Insofar as English cases are concerned, I note that s 101 of the Arbitration Act 1996 (UK) employs the same language, namely that if leave to enforce an award is given then “judgment may be entered in terms of the award”.  Section 26(1) of the Arbitration Act 1950 (UK) also used that wording.  In Continental Grain Co v Bremer Handelsgesellschaft mBH (No 2) [1984] 2 Lloyd’s Rep 121, Bingham J entered judgment under the 1950 Act in a certain sum against the award debtor on an award that had awarded sums of money for damages.

In Norsk Hydro ASA v State Property Fund of Ukraine [2002] EWHC 2120 (Comm) at [6]-[7] and [18]-[19], Gross J held, with reference to the 1996 Act, that an order providing for enforcement of an award must follow the award allowing true “slips” and changes of name to be accommodated, but that an order naming a different party to the party named in the award was not such an order. No criticism was made of the fact that the judgment had been in the form of judgment for a sum of money whereas the award had been in the form of an order to pay.

It is apparent from the cases that I refer to that where it is provided that judgment may be made “in terms of the award” – and I interpolate to add that I do not consider the wording “in the terms of the award” in s 54 to signify any different meaning – it does not mean that the judgment must be in exactly the same words as the award. Rather, it means that the terms of the judgment must give effect to the award, or the “judgment or order must reflect the Award and cannot differ in any material way from the terms thereof”: Traxys Europe at [72]. That that is so is borne out by consideration of the circumstance where part of an award has been paid, such as that envisaged by r 28.14(3)(c)(ii) which requires evidence of the extent to which the award has been complied with as at the date the application for an order under s 54 is made. If part of a money award has been paid there would be no justification for an order for payment of the whole amount of the award, but only for the balance. If “in the terms of the award” meant “in the actual/exact words of the award” then no order enforcing the partially paid award would be possible. That could not have been the intention.

It is also to be observed that in this Court “judgment” includes an “order”: FCA Act, s 4; Traxys Europe at [73]. There is therefore no significance in s 54 providing for an “order” to be made in the terms of the award rather than for a “judgment” being so made.

One of the reasons why it is said that an order that the defendant pay a sum of money may be different in effect to a judgment against the defendant in that sum is because it may be contemptuous of the former order but not of the latter judgment for the defendant to fail to pay.  There is some complexity to that debate which involves, amongst other things, consideration of the history of imprisonment for civil debt and, in some courts at least, the difference, if any, between judgment and order.  It is sufficient for present purposes to note that the position is not clear.  See Mahaffy v Mahaffy [2013] NSWSC 245 at [59] per Garling J, Mahaffy v Mahaffy [2018] NSWCA 42; 97 NSWLR 119 and Bellerive Homes Pty Ltd v FW Projects Pty Ltd [2019] NSWSC 193. In the latter case, a judgment in the form of “the first defendant is to pay [the first plaintiff] the sum of …” was treated as a judgment debt and it was held that civil contempt proceedings could not be brought against a debtor for failing to pay a judgment debt: at [10] and [128] per N Adams J. In Siminton v Australian Prudential Regulation Authority (No 3) [2008] FCAFC 89; 168 FCR 140 at [24] per Spender ACJ and Lander and Buchanan JJ, it was held that failure to pay a fine that was ordered to be paid as punishment for contempt could itself found a contempt, but the broader question of the possibility of contempt for failure to pay a money judgment or an order to pay money was not dealt with. It is also to be observed that in the Federal Court there can be no punishment for contempt for failing to comply with an order unless the relevant order is endorsed to that effect as required by r 41.06 of the FCR.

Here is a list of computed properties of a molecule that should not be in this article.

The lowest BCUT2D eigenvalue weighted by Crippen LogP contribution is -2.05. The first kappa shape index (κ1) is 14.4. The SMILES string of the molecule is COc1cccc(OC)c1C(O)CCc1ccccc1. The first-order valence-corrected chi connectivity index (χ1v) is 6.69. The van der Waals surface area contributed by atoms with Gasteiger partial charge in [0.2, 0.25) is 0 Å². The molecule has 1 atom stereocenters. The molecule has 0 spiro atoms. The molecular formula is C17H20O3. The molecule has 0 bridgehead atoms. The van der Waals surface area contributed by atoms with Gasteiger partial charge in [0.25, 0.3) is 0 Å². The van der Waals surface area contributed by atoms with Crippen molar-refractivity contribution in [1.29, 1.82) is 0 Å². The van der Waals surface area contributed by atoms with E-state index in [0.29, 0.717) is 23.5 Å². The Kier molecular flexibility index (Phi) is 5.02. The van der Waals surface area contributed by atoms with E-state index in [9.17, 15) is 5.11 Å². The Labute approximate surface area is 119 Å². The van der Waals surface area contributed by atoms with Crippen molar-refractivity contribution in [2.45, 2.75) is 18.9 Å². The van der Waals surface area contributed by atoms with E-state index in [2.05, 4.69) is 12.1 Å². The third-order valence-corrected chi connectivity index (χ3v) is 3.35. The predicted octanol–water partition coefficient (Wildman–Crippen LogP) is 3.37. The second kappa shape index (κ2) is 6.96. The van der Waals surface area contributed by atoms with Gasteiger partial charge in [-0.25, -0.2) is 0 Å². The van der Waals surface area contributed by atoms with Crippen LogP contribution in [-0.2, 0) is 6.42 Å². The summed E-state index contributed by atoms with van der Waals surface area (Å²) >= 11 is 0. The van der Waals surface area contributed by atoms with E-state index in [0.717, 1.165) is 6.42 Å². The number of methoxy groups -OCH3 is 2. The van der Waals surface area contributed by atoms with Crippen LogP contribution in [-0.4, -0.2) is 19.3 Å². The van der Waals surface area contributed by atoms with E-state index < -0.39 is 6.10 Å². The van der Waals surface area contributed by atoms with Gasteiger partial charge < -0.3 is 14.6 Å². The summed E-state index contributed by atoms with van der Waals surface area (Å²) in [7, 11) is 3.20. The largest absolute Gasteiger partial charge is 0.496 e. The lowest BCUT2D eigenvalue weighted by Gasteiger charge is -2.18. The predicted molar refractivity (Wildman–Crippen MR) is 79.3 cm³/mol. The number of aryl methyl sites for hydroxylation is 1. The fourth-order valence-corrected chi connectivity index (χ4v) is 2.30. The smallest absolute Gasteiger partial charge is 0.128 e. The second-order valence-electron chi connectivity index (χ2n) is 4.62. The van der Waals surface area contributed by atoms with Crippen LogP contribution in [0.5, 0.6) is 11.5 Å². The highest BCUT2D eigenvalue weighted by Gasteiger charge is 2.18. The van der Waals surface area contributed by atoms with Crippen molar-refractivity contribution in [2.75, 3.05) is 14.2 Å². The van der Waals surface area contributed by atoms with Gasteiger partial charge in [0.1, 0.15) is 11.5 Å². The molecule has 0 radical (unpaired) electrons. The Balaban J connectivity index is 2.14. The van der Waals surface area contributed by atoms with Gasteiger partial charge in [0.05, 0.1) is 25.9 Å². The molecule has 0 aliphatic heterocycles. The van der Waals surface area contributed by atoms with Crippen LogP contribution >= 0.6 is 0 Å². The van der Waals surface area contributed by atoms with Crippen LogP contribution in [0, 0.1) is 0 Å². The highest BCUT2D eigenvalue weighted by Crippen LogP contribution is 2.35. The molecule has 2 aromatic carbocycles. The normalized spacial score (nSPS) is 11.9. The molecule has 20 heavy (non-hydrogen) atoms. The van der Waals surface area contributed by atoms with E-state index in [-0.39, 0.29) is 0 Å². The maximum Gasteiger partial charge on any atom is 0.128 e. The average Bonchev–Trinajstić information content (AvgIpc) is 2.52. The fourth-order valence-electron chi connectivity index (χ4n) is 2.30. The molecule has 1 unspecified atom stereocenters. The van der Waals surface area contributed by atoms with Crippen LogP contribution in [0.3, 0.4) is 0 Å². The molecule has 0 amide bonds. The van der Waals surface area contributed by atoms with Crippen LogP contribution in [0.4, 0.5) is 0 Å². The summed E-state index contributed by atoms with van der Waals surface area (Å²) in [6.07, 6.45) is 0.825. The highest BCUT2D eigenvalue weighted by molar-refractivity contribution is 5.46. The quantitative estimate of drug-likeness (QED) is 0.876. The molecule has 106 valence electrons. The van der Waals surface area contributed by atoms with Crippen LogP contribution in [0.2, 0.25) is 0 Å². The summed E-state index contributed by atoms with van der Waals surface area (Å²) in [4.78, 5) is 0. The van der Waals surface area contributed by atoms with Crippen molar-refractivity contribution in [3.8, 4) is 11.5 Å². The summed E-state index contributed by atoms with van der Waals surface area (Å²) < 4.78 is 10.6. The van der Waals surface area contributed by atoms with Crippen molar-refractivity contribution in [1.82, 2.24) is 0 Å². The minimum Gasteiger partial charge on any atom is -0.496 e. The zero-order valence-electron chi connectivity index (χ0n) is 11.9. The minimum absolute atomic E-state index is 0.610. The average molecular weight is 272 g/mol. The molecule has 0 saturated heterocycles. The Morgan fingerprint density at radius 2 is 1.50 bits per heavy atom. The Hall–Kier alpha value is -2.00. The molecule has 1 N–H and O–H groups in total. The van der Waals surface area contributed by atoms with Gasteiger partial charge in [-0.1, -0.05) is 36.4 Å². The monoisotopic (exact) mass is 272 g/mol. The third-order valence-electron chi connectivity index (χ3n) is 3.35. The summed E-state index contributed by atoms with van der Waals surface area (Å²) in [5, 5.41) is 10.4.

In the circumstances, my view is that the better course is to enter judgment sounding in money, rather than to order payment of a sum of money.  That course avoids the debate about contempt, it is in conformity with what seems to me to be the predominant practice, and it gives the plaintiff what it needs and is entitled to.  It also avoids complications that might otherwise arise if and when it comes to apply for the issue of a writ of execution.

Conclusion

For those reasons, there should be judgment for the plaintiff against Lyon (the first defendant) in the sum of $6,016,686.70 plus interest from the date of the award, namely 31 July 2020.  The plaintiff does not seek the costs of the interlocutory application.

I certify that the preceding fifty (50) numbered paragraphs are a true copy of the Reasons for Judgment of the Honourable Justice Stewart.